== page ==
So it really is true. A Foo Fighters concert is 3 hours long. 3 solid hours of unbridled, unwavering rock ‘n roll. No gimmicks. No fancy videos. No back-up dancers. Only a kick-ass lighting rig and a frontman whose energy knows no bounds.
Dave Grohl doesn’t stop from the moment he steps on stage. His shirt is sweat-clenched to his body already two songs into the set, as he smashes hit after hit into tiny little pieces that are left hanging off the ceiling of Madison Square Garden.
“We can’t believe we’re playing Madison F***ing Square Garden,” says drummer Taylor Hawkins, when Grohl introduces the band, early on in the show. “And you know why we are – it’s because of that guy.” He points his stick at Grohl. “One of the most talented motherf***ers in the world; our fearless leader!”
With every head-bang and every strum of his special blue Gibson DG-335 (it was so pretty I had to look it up) Grohl demands the audience keep up with his lead. From openers Bridge Burning and Rope, off their latest album Wasting Light, to The Pretender to My Hero and Learn to Fly, and then back to Arlandria and These Days, it’s a mix of current and classic tracks shuffled on the set-list, of this, the band’s second time at the legendary MSG.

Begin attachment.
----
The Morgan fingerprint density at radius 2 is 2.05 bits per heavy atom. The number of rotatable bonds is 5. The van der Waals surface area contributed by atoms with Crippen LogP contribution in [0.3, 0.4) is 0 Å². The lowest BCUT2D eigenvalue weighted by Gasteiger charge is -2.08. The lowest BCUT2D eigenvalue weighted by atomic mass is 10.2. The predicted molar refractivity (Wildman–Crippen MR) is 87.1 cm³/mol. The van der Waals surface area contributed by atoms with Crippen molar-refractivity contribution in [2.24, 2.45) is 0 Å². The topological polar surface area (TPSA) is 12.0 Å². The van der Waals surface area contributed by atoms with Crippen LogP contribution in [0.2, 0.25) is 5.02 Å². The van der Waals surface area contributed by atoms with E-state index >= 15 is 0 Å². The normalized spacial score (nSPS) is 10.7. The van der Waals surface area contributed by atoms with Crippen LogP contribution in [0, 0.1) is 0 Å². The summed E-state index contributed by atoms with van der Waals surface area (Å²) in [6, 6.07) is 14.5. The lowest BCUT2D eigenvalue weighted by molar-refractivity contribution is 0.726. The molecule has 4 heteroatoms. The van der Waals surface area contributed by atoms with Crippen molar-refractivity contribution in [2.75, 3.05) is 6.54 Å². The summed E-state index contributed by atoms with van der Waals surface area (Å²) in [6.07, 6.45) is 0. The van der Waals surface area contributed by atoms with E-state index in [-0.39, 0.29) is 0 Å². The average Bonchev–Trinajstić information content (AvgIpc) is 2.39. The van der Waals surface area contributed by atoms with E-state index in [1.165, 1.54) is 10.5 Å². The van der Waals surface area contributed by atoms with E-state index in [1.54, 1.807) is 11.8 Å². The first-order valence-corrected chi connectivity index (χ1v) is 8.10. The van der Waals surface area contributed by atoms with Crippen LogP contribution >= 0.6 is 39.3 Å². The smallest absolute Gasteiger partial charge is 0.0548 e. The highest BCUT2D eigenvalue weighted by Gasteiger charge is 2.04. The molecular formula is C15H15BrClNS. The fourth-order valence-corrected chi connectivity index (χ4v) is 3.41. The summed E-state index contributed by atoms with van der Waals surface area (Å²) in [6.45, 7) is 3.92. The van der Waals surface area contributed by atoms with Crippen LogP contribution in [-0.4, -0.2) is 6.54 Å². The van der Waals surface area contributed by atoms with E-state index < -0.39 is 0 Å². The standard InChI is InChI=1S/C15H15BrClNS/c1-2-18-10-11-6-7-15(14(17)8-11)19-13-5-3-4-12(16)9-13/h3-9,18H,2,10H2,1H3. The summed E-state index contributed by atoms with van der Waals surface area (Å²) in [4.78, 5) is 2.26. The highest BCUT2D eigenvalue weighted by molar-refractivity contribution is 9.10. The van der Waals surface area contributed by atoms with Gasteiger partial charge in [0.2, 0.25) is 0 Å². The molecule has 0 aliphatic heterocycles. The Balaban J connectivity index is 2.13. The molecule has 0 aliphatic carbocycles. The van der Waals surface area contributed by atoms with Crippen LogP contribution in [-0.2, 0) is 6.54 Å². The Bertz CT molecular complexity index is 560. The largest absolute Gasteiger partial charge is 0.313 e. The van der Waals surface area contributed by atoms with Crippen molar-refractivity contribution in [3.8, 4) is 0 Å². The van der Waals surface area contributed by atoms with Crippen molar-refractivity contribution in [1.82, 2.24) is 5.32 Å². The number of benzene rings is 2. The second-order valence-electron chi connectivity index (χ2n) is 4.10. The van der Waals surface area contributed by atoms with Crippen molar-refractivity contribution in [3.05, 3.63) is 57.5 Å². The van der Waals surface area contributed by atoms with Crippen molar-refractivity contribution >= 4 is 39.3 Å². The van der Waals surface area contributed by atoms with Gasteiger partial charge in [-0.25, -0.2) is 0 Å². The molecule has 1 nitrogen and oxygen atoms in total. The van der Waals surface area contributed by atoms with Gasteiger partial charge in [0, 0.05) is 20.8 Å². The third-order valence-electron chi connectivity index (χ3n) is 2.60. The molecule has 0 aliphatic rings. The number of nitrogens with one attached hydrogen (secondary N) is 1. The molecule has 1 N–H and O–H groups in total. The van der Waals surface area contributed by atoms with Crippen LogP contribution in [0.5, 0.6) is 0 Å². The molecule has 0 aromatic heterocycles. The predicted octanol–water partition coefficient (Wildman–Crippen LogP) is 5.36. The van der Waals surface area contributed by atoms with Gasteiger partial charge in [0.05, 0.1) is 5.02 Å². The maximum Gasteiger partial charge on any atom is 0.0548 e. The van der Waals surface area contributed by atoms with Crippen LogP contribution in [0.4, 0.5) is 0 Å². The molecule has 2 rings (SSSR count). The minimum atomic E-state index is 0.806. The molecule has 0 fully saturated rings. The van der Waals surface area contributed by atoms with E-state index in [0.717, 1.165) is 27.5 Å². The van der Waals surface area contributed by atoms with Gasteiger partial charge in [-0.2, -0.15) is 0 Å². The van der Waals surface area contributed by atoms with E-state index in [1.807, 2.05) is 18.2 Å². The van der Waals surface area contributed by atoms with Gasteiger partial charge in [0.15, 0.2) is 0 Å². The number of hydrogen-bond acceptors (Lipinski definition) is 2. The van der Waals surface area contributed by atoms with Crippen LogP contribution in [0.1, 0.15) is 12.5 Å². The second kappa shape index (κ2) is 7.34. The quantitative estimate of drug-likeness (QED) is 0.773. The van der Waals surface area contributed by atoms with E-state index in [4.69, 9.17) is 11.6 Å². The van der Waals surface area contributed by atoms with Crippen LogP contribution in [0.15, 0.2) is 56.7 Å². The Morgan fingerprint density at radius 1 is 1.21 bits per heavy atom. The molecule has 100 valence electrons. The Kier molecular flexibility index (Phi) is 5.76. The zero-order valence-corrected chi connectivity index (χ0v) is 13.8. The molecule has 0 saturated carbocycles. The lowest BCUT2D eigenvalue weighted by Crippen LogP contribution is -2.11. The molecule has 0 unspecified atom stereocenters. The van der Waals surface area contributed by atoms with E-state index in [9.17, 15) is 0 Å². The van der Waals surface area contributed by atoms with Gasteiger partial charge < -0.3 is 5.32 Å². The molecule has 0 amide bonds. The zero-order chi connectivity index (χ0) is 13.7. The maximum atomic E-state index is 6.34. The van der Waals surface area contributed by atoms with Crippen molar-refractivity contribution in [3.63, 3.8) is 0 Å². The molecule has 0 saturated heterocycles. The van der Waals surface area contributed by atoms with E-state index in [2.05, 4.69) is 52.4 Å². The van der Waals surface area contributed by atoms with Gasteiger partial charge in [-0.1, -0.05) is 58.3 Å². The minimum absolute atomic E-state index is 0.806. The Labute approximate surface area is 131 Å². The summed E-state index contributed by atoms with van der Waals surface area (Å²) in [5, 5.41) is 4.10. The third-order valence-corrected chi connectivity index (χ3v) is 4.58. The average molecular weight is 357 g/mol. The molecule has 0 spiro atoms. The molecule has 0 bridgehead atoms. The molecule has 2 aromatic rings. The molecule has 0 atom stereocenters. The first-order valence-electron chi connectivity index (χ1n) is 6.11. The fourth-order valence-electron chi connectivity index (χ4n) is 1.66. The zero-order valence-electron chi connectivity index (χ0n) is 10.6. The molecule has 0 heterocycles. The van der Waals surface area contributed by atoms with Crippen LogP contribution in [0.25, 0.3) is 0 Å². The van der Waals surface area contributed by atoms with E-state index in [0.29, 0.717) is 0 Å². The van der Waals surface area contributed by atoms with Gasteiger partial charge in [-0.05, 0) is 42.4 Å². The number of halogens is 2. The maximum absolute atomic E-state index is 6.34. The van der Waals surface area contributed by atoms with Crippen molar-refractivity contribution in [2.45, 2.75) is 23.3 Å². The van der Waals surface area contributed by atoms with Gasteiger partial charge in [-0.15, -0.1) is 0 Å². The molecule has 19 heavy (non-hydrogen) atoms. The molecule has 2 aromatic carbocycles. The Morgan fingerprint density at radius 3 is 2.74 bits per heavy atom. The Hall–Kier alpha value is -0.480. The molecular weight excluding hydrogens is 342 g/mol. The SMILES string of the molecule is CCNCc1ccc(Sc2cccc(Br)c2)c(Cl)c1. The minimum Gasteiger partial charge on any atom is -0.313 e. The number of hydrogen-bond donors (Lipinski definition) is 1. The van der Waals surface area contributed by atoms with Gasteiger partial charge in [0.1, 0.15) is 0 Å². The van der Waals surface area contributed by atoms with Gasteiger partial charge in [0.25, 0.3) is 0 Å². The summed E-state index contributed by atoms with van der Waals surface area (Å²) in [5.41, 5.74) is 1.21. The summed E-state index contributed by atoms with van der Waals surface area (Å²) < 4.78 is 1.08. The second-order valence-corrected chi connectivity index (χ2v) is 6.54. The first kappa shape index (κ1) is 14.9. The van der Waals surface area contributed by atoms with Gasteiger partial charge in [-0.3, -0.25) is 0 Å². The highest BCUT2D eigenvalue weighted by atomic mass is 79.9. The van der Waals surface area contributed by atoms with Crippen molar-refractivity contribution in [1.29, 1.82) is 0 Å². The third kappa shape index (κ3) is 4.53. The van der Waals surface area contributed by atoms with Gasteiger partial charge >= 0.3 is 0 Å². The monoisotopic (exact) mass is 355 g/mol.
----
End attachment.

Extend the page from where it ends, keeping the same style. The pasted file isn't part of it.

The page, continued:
But Grohl had words for me and other first-timers:
“To those of you who have never seen us before, we’re glad you waited. We used to suck, but we’ve been practicing for 16 years. Now we shred every show!”
Twice, Grohl strummed and head-banged all the way down the extended portion of the stage, which stopped in front of the section I was in. “Who’s got the shitty seats now?” he joked, on his second run. I’m the last one laughing when he serenades us with an acoustic version of Best of Me, my favourite. It’s preceded by Wheels, and Times Like These, which make up the 7-set encore that includes cameos by Bob Mould (Hüsker Dü, Sugar) and Joan Jett – in true rock ‘n roll style performing Bad Reputation!
It’s all highs, right until just before the last song though, when a CD hits Grohl. He stops the music to ask what he’s supposed to do after someone throws their demo at him. For a split second it looks as though he really might “pack up and go”, as he threatens. Thankfully, he doesn’t and the band stays to round out their three hours with their final song, Everlong.